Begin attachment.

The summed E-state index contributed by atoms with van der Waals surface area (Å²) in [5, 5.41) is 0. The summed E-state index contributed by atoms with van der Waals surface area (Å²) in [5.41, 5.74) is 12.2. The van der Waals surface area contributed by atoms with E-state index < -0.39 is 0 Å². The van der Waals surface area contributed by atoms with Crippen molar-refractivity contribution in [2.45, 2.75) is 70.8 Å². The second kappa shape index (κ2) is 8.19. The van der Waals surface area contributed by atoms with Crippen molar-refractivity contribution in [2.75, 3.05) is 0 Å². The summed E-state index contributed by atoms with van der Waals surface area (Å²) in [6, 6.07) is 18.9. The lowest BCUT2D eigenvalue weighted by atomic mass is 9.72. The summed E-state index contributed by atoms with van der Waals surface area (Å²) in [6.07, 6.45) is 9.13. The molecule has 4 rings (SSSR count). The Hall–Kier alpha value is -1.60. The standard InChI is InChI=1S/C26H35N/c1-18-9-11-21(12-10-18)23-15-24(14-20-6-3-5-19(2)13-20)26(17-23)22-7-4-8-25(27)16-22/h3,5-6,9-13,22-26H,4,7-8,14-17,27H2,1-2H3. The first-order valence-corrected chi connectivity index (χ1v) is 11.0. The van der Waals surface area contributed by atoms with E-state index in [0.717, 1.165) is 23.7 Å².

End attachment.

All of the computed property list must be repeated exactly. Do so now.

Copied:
The summed E-state index contributed by atoms with van der Waals surface area (Å²) in [5, 5.41) is 0. The summed E-state index contributed by atoms with van der Waals surface area (Å²) in [5.41, 5.74) is 12.2. The van der Waals surface area contributed by atoms with E-state index < -0.39 is 0 Å². The van der Waals surface area contributed by atoms with Crippen molar-refractivity contribution in [2.45, 2.75) is 70.8 Å². The second kappa shape index (κ2) is 8.19. The van der Waals surface area contributed by atoms with Crippen molar-refractivity contribution in [2.75, 3.05) is 0 Å². The summed E-state index contributed by atoms with van der Waals surface area (Å²) in [6, 6.07) is 18.9. The lowest BCUT2D eigenvalue weighted by atomic mass is 9.72. The summed E-state index contributed by atoms with van der Waals surface area (Å²) in [6.07, 6.45) is 9.13. The molecule has 4 rings (SSSR count). The Hall–Kier alpha value is -1.60. The standard InChI is InChI=1S/C26H35N/c1-18-9-11-21(12-10-18)23-15-24(14-20-6-3-5-19(2)13-20)26(17-23)22-7-4-8-25(27)16-22/h3,5-6,9-13,22-26H,4,7-8,14-17,27H2,1-2H3. The first-order valence-corrected chi connectivity index (χ1v) is 11.0. The van der Waals surface area contributed by atoms with E-state index in [0.717, 1.165) is 23.7 Å².